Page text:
Anyway, within literally 30 seconds of one of the guys getting his lead set we notice his rod start to bend over. At the same instant the wind picks up and a blizzard blows straight at us. We can barely see his rod tip, but his reel tells us that something big has picked up his bait. I help him in the initial stages of the fight, making sure he has a good footing, checking his drag isn’t too tight, and giving him some gentle heckling about how he doesn’t want to lose this fish or we’ll all be laughing at him for the rest of the week! As the fish gets a bit closer I climb down to where they always pop up, ready to grab it. I have a gaff, but prefer to grab the cod by the gill covers as they are normally put back if they’re over 15lb. I can’t even see the line as the blizzard is unrelenting, but eventually a huge cod breaks the surface and I’m perfectly positioned to grab hold of the fish. I ask the angler to release his drag completely incase it slips from my hands, then I climb back up to the 3 wide eyed lads and put the fish at the feet of the captor. It’s weighed on our calibrated scales and at 43lb is his first ever double figured cod from the shore!!
We make a quick video and take a couple of photos and I then climb back down and release the fish. Half expecting a 20 minute recovery, it flares its gills, kicks its tail and swims straight down to where it came from.
The lads are all ecstatic and the next hour passes without another fish, but they don’t care! They decide to cut the session short and head home for some more food and a celebratory beer. What a cracking start to their holiday, all down to one big fish.
We’ve seen lots of big cod since we started running these tours, countless doubles, many many over 20lb, a handful over 30lb, that 43lb monster, and then there was Codzilla itself.
If there was ever a fish where all the stars aligned and lady luck shone on events then it was for that night. The angler, Tom Ascott was about midway through his holiday. Since he’d stepped off of that plane he’d had one intention and one intention only, to catch a big cod. Even when we were at certain marks trying for halibut Tom set out his stall for a big cod, knowing his chances were slim. He wanted to try his hardest so that even if he came away without seeing one, he would at least know that he’d tried his best and not given up and fished for smaller ones. Everything he did he checked meticulously, he listened to all the advice he was given about rigs and lines. He learnt how to fish effectively in very deep and fast moving water, and how to get fish moving when they’re 200 yards from you and they’ve gone to ground. And importantly he also taken onboard how to be pragmatic about his chances of landing the fish. There’s only so much you can do with a really big cod, and if you’re unlucky then you’re unlucky, don’t think about it, enjoy the fight and do your best.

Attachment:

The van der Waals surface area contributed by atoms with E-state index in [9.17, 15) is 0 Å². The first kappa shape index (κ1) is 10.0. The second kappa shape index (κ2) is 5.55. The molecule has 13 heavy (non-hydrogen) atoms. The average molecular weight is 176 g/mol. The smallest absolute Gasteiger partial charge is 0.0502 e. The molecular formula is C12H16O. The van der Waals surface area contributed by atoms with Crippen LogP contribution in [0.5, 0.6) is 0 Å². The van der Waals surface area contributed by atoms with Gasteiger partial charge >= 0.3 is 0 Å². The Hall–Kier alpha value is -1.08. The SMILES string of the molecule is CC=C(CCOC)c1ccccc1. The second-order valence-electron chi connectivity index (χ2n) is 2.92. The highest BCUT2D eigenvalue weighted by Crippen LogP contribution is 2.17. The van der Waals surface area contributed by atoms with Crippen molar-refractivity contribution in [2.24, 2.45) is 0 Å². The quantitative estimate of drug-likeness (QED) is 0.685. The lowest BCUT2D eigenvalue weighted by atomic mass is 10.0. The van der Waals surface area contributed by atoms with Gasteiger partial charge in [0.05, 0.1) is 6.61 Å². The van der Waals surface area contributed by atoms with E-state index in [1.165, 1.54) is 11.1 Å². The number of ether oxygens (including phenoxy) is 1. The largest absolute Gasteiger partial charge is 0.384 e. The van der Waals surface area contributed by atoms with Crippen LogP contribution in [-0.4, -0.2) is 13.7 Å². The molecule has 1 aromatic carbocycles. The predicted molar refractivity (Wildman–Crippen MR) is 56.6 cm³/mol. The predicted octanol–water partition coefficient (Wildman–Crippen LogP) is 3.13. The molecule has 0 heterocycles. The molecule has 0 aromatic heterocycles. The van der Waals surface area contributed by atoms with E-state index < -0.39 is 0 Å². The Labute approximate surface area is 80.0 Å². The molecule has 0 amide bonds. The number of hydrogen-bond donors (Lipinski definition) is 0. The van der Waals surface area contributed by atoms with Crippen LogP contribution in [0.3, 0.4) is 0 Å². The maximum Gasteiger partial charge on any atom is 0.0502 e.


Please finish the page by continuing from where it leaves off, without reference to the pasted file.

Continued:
So, Tom and his mate Stu are taken to another local spot and get themselves set up. Tom quickly proceeds to catch a cod of about 11lb, followed on his next cast by one of 15lb. He’s a happy chappy and also he’s really pleased to be using his new found skills to great effect and getting these fish in against the odds. It all just clicks and he realises that with the right methods it’s not such an impossible place to fish.
About an hour later things have gone a bit quiet. Stu and Tom are watching the Northern Lights when suddenly Tom’s rod starts to move. It quickly develops into a major bite, which if he’d of been fishing with a locked drag would of meant a lost rod. His reel screams as line is ripped from the spool. Tom reacts and connects with what is surely a massive fish. It strips 200 yards of line from his reel in one run. Luckily for Tom the fish then stops, turns 180 degrees and swims against the tide till it’s gone past him by another 150 yards. This fish has simultaneously emptied, filled and then emptied his reel within a couple of minutes. Tom’s trying to stay calm, telling himself “what will be will be”, but his mainline is grating around an underwater obstruction. Suddenly his line pings and goes slack. Tom feels gutted, thinking the snag has cut his line. Then bang, he feels the fish and realises it was just the line breaking out of the snag and the fish is still there. He’s elated!!! Eventually the fish breaks the surface about 75 yards away. It’s completely spent so now it’s just a question of carefully bringing her ashore. As he brings her in she just keeps getting bigger and bigger. Stu does the honours and jumps down to grab the fish. What he throws up (with one hand!!) is unbelievable. This thing is off the scale. It is bigger than any cod I’ve ever seen, from both boat or from the shore. It is 1.5m long and weighs 66b 8oz
It’s a new world record cod from the shore, beating the previous record of 44b that had been caught 50 years to the week earlier. Tom is on his knees and in tears, he can’t believe it has happened. Yes he had the luck on his side, but he’d set out on his mission, he’d planned ahead and checked all his tackle constantly and he’d done it. I’m sure if one thing on his tackle was just 1% weaker he’d of lost that fish. It was all those subtle differences again.